A Less Than Visionary Foreign Policy

by Dish Staff

After listening to Obama’s recent interview with Tom Friedman, Greg Djerejian wishes the president’s foreign policy showed “more transformative greatness”:

It is very easy to take cheap pot-shots at Obama. We must recall the alternatives would have been tragically worse. Even within his own party, as Hillary Clinton’s recent comments to Jeffrey Goldberg make clear, breezy certitudes around play-pretend muscularity are meant to showcase greater foreign policy gravitas, but actually too often indicate precisely the opposite. Indeed, we should commend Obama his caution, his rationality, his use of scalpels rather than hammers. By this I mean that a period of American retrenchment was well needed—almost inevitable—after the gross excesses of the post 9/11 Bush years. But Obama’s tragedy is that he has not accompanied a period of American retrenchment, even decline, with strategic panache (for instance, Nixon and Kissinger’s opening to China on the heels of the disastrous Vietnam War). He does not seem seized of the possibilities his office affords.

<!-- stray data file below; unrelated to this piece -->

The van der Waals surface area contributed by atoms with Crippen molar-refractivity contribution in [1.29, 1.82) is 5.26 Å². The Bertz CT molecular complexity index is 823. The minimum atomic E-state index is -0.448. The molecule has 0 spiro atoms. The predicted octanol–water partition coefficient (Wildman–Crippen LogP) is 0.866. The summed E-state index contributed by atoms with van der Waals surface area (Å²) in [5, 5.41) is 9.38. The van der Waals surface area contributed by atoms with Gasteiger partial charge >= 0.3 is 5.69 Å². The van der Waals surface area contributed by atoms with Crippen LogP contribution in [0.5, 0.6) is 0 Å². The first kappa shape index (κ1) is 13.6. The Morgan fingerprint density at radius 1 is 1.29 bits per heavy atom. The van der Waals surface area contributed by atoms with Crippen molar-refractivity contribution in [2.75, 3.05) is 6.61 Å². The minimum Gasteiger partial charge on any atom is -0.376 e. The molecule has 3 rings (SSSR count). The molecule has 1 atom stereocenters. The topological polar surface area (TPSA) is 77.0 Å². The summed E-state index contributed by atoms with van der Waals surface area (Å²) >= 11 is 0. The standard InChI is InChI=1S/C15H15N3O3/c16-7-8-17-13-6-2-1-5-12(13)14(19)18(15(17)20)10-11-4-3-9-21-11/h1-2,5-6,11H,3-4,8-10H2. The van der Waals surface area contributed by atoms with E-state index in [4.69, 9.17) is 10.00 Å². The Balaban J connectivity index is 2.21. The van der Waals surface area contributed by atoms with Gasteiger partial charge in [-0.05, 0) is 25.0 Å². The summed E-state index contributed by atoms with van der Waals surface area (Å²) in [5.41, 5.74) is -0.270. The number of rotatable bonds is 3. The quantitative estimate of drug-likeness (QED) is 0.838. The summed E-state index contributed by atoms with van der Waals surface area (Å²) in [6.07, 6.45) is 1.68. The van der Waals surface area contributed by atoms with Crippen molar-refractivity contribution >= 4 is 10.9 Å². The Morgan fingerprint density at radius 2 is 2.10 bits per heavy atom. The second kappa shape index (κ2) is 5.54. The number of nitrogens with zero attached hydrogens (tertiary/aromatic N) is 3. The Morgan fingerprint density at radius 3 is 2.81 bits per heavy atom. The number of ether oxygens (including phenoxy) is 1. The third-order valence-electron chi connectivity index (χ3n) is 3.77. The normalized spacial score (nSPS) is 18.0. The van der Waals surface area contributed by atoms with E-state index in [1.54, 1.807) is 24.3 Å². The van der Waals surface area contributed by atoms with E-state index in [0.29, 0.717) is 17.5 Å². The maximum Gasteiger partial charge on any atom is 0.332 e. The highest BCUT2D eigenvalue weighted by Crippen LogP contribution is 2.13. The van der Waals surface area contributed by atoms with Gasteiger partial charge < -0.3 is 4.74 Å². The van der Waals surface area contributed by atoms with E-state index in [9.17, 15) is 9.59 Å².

Due to his lack of an overarching strategy, Paul Saunders objects to those who would label Obama a “realist”:

The principal reason that Obama’s critics and defenders considered him a realist for so long has been his administration’s generally pragmatic policies. But realism is much more than pragmatism; confusing the two is one of the most fundamental and enduring errors in America’s foreign-policy debates. Realism is pragmatism rooted in awareness of international anarchy, infused with a deep understanding of American power and in service of a strategy based on American national interests. Obama is not a realist because his policies typically start and stop with the pragmatic and even the opportunistic. He appears to have excessive faith in international norms, little real appreciation of power’s uses and limits, and minimal interest in foreign policy, much less American international strategy.